Low Marks in Cal I-III

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Ricoma1234
Posts: 3
Joined: Thu Dec 05, 2019 2:34 pm

Low Marks in Cal I-III

Post by Ricoma1234 » Thu Aug 27, 2020 10:05 pm

Hello everyone,

I am an incoming sophomore and I have just received my final grade for Calculus 3 and I have to say I am not too happy. I received a B+ despite getting an A+ (97%) on the final. The reason I got a B+ was because I wasn't ready for the mid-term and got low marks on it. I also received a B+ in Calc 1 and 2; my question is, even though I feel I fully understand the material and the grade does not reflect my knowledge on the subject (in the scope of my class), will these B+'s raise red flags when it comes to applying for Physics Graduate programs in the future? My overall GPA sits at around a 3.7 and I have received A's in all my Physics courses thus far (Intro to Mechanics and E & M) and have a year of research under my belt. Perhaps I am freaking out over this too much, but any advice/insight would be greatly appreciated. Thank you.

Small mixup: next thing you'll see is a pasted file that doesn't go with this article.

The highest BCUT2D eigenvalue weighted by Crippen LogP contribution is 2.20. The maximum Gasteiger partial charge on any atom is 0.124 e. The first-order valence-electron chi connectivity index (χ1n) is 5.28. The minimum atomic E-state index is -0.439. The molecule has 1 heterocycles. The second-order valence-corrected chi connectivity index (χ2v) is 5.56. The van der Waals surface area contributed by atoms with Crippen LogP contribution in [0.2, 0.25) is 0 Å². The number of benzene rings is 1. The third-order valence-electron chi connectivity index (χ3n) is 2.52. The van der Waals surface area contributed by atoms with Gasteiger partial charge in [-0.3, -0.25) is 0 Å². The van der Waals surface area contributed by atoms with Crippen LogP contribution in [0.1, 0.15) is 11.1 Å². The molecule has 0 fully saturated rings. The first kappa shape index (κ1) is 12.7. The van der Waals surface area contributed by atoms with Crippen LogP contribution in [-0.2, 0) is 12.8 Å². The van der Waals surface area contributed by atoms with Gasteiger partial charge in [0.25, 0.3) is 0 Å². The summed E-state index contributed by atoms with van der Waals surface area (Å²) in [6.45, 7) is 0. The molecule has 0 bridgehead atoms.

HubbleBubble
Posts: 14
Joined: Tue Jul 07, 2020 7:06 am

Re: Low Marks in Cal I-III

Post by HubbleBubble » Sat Aug 29, 2020 8:59 pm

If you maintain a 3.7 with all A's in physics courses you will be competitive at most schools, with research results (e.g. posters, presentations, and papers) being the deciding factor in admissions. So don't freak out over it at all. That said, the math courses that really matter for physics/astronomy are multivariable calculus, linear algebra, and differential equations, so a B+ isn't ideal (again, not the end of the world). I suggest you continue taking math courses and prove your ability. Even if a B+ in multivariable calculus slightly hurts your application, the effect will be negligible given A's in linear algebra and differential equations. You might even be considered superior to someone with A's in those 3 if you take advance math courses like complex analysis or differential geometry and score A's.

Also remember that a PhD is a research program - departments are paying you to make discoveries. Admissions want to see high grades in hard courses so they know you can handle their program, but really what they are looking for is undergraduates who love researching the universe and have spread new ideas in the scientific community through conferences and in journals.



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